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Paramedics Providing Palliative Care at Home Launches
Paramedics Serving Manitobans in Interlake-Eastern Regional Health Authority to Offer Palliative Approach to Emergency Care


October 19, 2020--Shared Health paramedics trained in best practice principles of palliative care will complement Interlake-Eastern RHA’s palliative care program with a new, collaborative approach to emergency care. Beginning October 19, paramedics responding to 911 calls from registered clients in Interlake-Eastern RHA’s palliative care program will provide emergency care at home using a palliative approach to care.

“By providing paramedics with enhanced skills in the delivery of care using a palliative approach, Manitobans in the Interlake-Eastern health region will now be able to receive palliative care and comfort closer to home in emergency situations,” said Minister of Health, Seniors, and Active Living Cameron Friesen. “This is a new model of care for palliative clients who choose to remain at home with assurance that support is available in the event of an emergency.”

This service is currently only available to clients registered with Interlake-Eastern RHA’s palliative care program. It is a result of collaboration with and funding from two federal partners: the Canadian Foundation for Healthcare Improvement (CFHI) and the Canadian Partnership Against Cancer (the Partnership), through their Paramedics and Palliative Care: Bringing Vital Services to Canadians program.

Interlake-Eastern RHA, in conjunction with the Paramedic Association of Manitoba (PAM), was one of seven health-care service delivery organizations across Canada to be given the opportunity to spread this service outside of previous implementation areas of Nova Scotia, Prince Edward Island and Alberta. This service is part of the national organizations’ ongoing efforts to expand the accessibility of palliative and end of life care in clients’ homes and reduce unwanted transfers to hospitals in accordance with people’s preferences. These federal partners are investing more than $700,000 in Interlake-Eastern RHA and providing additional support to expand the region’s existing palliative care service.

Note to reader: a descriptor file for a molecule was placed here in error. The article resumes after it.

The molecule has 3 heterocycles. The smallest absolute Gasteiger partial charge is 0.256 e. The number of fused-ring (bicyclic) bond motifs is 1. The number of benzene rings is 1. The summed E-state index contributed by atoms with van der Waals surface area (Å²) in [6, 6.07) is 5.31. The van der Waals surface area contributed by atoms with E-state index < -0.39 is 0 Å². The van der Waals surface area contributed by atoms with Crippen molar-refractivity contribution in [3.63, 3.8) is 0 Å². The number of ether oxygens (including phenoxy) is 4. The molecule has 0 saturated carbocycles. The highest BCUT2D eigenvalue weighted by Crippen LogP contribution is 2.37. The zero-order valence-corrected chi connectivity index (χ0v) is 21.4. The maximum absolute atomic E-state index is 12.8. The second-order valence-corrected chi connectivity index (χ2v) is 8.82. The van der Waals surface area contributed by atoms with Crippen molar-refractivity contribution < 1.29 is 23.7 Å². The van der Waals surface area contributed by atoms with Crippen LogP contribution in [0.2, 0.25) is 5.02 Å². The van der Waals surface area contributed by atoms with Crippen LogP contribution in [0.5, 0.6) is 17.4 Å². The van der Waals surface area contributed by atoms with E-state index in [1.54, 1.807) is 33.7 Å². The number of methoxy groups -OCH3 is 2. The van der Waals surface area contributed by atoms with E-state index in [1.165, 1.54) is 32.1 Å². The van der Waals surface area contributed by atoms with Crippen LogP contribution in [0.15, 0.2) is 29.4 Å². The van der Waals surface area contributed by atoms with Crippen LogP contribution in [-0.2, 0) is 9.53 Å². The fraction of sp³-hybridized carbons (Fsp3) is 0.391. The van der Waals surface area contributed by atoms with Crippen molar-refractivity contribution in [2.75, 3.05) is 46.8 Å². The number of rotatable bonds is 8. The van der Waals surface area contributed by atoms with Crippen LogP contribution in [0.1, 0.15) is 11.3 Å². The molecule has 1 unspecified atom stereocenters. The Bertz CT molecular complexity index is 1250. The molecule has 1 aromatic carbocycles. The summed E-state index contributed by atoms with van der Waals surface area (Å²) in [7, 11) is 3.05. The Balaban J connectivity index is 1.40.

The enhanced service strives to address gaps in care that clients of the RHA’s palliative care program have been experiencing when their regular care team is not available. Two hundred and thirty-five active, full-time Shared Health paramedics who deliver care in Interlake-Eastern RHA have been trained in Pallium Canada’s Learning Essential Approaches to Palliative Care (LEAP) course that is tailored to address the specific training needs of paramedics. Training focuses on a palliative approach to care that includes managing symptoms and pain, and how to engage clients and family members in conversations about care preferences.

This enhanced service sees clients of the palliative care program receive in home materials that guide them on how to identify to emergency medical service dispatchers that they are registered with the IERHA palliative care when they call 911. This ensures paramedics can quickly access people’s care plans that outline their wishes for care. 

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